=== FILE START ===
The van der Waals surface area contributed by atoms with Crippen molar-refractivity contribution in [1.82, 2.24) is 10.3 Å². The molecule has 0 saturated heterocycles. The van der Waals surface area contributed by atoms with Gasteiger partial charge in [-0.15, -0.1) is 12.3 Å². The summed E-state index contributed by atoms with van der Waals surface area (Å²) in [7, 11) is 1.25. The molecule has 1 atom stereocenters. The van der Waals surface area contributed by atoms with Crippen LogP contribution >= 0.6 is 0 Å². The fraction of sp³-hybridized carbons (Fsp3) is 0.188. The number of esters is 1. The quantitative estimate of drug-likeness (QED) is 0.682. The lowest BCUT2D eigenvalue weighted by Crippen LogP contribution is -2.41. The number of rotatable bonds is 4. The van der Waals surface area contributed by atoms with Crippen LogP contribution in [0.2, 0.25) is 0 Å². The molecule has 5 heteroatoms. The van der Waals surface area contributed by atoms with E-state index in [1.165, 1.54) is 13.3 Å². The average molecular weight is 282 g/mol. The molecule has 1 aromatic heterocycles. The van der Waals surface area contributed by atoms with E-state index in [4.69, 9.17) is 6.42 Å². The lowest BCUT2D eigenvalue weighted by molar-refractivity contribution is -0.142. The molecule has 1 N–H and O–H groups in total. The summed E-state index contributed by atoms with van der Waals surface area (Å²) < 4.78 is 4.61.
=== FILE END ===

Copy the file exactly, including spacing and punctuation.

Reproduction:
The van der Waals surface area contributed by atoms with Crippen molar-refractivity contribution in [1.82, 2.24) is 10.3 Å². The molecule has 0 saturated heterocycles. The van der Waals surface area contributed by atoms with Gasteiger partial charge in [-0.15, -0.1) is 12.3 Å². The summed E-state index contributed by atoms with van der Waals surface area (Å²) in [7, 11) is 1.25. The molecule has 1 atom stereocenters. The van der Waals surface area contributed by atoms with Crippen LogP contribution >= 0.6 is 0 Å². The fraction of sp³-hybridized carbons (Fsp3) is 0.188. The number of esters is 1. The quantitative estimate of drug-likeness (QED) is 0.682. The lowest BCUT2D eigenvalue weighted by Crippen LogP contribution is -2.41. The number of rotatable bonds is 4. The van der Waals surface area contributed by atoms with Crippen LogP contribution in [0.2, 0.25) is 0 Å². The molecule has 5 heteroatoms. The van der Waals surface area contributed by atoms with E-state index in [1.165, 1.54) is 13.3 Å². The average molecular weight is 282 g/mol. The molecule has 1 aromatic heterocycles. The van der Waals surface area contributed by atoms with E-state index in [4.69, 9.17) is 6.42 Å². The lowest BCUT2D eigenvalue weighted by molar-refractivity contribution is -0.142. The molecule has 1 N–H and O–H groups in total. The summed E-state index contributed by atoms with van der Waals surface area (Å²) < 4.78 is 4.61.